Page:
Spend an Alabama Summer Outdoors

The Dismals Canyon in Franklin county retains much of the 

aura that many of us  remember from decades ago, including the enchanted Dismalites when conditions are ideal.


Be it standing at the foothills of the Appalachians in countless river valleys or on the sugar white beaches of the Gulf, natural wonders abound for the explorer in you.  Caves, caverns, and towering mountaintops - adventure awaits. Marvel in the beauty of our many trails and waterways which are sure to take you off the beaten path. The 22 state parks, which encompass 48,000 acres of land and water, provide endless opportunities to fish, camp, canoe, hike and enjoy the great outdoors. Each season in Alabama brings a beautiful change for adventurers to enjoy all year long.  

Alabama’s 7 Natural Wonders

Go for a hike, a bike, or a stroll through picturesque mountains, layered canyons and scenic valleys in Sweet Home Alabama. After you’ve done that, take a cool dip in one of the many cascading waterfalls or winding rivers that you will find hidden throughout the wilderness. If trekking through the great outdoors is not your thing, our Alabama beaches are here to provide you with a relaxing getaway. Whatever your interest may be,  there’s no better place to enjoy some sunshine and fresh air than in the great state of Alabama.

From free flowing rivers to the towering mountaintops, natural wonders abound in Sweet Home Alabama. See below for seven of our favorites:

Mount Cheaha

The 2,799-acre mountaintop retreat is the highest point in Alabama with an unbeatable view that is unlike any other. As you stand at the top of Mt. Cheaha, you are surrounded by miles and miles of Talladega National Forest. The forest continues on as far as the eye can see.

No matter what season, these breathtaking views are available all year round.

Dismals Canyon

Deep in the canyon along the canyon floor is where you will find the geological and biological splendor that lands this site on the list of Alabama’s Seven Natural Wonders. As you walk along the 1.5-mile long hiking trail, you’ll encounter cascading waterfalls, deep caverns, moss-covered rocks and diverse plant life that will transport you into a thriving world of natural beauty. If the natural beauty of this canyon doesn’t draw you in, how about an experience that can only be found in three areas of the world? The Dismalites found in Dismals Canyon are a type of glowworm that emits a bright blue-green light to attract its prey. When the conditions are just right, the glow of these creatures make it difficult to determine where the Dismalites end and the night sky begins. Peak seasons to visit are April through May and late September through early October.

Little River Canyon

Towering rock bluffs that look over a rushing river below make Little River Canyon a place of solitude where you can truly take it all in. Its ability to showcase the power that water has on shaping the land is just one of the features that make it one of Alabama’s Seven Natural Wonders. As you stand on the rigid bluffs overlooking the canyon, you can feel the cool canyon air on your skin and hear the rush of the river below. Little River Canyon is truly an oasis amid the business of life.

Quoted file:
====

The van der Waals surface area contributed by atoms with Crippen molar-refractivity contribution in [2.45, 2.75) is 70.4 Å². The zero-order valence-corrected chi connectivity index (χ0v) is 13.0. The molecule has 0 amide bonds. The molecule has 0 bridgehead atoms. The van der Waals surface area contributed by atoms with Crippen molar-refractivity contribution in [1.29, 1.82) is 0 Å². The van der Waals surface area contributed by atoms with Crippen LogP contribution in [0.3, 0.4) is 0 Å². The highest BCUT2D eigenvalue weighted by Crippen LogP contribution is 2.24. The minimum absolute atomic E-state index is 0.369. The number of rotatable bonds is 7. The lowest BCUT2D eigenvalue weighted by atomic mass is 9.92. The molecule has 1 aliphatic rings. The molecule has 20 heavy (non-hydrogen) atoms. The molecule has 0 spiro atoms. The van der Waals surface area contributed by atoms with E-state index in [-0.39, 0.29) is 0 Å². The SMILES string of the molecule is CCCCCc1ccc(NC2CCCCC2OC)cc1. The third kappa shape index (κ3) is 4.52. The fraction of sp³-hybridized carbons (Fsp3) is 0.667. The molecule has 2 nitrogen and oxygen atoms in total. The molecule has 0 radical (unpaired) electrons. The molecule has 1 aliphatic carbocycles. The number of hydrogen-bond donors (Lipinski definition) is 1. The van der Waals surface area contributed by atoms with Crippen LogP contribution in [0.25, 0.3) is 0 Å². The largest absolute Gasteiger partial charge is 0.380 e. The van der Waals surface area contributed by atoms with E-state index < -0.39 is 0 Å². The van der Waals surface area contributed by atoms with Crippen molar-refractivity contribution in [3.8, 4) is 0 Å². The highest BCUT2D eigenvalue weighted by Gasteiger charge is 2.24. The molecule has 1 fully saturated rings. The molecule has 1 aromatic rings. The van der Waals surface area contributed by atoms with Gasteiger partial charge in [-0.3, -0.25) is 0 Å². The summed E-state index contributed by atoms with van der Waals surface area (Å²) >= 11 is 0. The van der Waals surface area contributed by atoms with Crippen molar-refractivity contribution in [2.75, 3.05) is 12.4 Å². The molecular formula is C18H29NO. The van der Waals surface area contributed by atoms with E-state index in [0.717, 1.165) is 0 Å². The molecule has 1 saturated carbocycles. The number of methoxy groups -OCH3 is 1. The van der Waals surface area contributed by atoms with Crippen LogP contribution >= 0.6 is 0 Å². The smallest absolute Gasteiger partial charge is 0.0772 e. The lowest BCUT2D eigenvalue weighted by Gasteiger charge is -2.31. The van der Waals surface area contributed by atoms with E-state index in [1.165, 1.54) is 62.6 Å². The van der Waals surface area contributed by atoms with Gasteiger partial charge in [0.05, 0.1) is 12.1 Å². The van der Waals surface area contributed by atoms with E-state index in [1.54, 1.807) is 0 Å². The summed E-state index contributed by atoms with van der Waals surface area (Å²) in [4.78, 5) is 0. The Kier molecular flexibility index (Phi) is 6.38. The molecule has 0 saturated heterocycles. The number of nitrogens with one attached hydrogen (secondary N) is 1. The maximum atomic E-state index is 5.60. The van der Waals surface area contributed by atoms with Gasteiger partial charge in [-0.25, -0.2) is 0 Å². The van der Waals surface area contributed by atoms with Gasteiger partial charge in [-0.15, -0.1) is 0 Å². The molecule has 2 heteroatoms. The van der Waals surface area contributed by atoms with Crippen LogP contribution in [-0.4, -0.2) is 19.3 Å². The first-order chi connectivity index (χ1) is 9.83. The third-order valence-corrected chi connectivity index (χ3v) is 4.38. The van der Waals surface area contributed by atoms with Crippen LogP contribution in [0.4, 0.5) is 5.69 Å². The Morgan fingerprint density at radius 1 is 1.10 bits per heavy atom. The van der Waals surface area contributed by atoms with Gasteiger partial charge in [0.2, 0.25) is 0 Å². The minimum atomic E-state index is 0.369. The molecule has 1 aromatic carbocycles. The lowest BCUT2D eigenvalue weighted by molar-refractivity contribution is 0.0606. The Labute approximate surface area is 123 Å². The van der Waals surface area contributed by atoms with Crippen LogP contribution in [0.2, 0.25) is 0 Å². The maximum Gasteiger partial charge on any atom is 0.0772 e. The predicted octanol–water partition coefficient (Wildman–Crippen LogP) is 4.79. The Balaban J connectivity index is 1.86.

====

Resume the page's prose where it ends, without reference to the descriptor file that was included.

Cathedral Caverns

Cathedral Caverns received its name because of its cathedral-like appearance. You enter the caverns through a grand entrance, but that’s just the beginning. As you move deeper into the depths of the cave, you encounter some of the most beautiful rock formations ever created. Along with hearing the gurgle of the “Mystery River,” you will encounter  a “caveman” perched atop a flowstone wall, a “frozen” waterfall and a stalagmite forest that contains one of the largest stalagmites in the world.

Mobile-Tensaw Delta

The Mobile-Tensaw Delta is a vast region of wetlands that are home to some of the most diverse wildlife in the United States. This phenomenal region features numerous interconnected stream systems, floodplains, swamps, bayous, lakes and forests. The 45-mile long delta is home to 1,071 flora and fauna species. Out of these species that call the Mobile-Tensaw Delta their home, 67 of them are rare, imperiled, threatened or endangered. More importantly, and perhaps, one of the most fascinating things about this bio-diverse land is that the Delta is the place where all the water flowing downhill from the rest of the state meets the sea.

Cahaba River

The Cahaba River is Alabama’s longest stretch of free-flowing river with an abundance of biological diversity. This river is home to more fish species per mile than any other river in the country. In May you can find a rare and beautiful sight along the babbling waters of the Cahaba, although the Cahaba Lily is as rare as it is fleeting. They consist of large white blossoms with a bright green center and petals that spread in a shape resembling a star. These lilies bloom between late May and early June. Each lily blooms in the evening, but usually withers away the next day.

Gulf Coast Beaches

The sugar-white sands and turquoise waters of Alabama beaches are a crowd favorite. As soon as you step on the warm, soft sands, it’s like a cushion forms around every curve of your foot. Walk a little further, and you will step right into the warm, clear turquoise waters that go as far as the eye can see. Just the beauty of the beach itself lands it on the list of the Seven Wonders of Alabama.

Whether you’re interested in going off the grid in the great outdoors or simply disconnecting beach-side, plan your Alabama-inspired escape today. Which of our Seven Wonders of Alabama are you visiting first?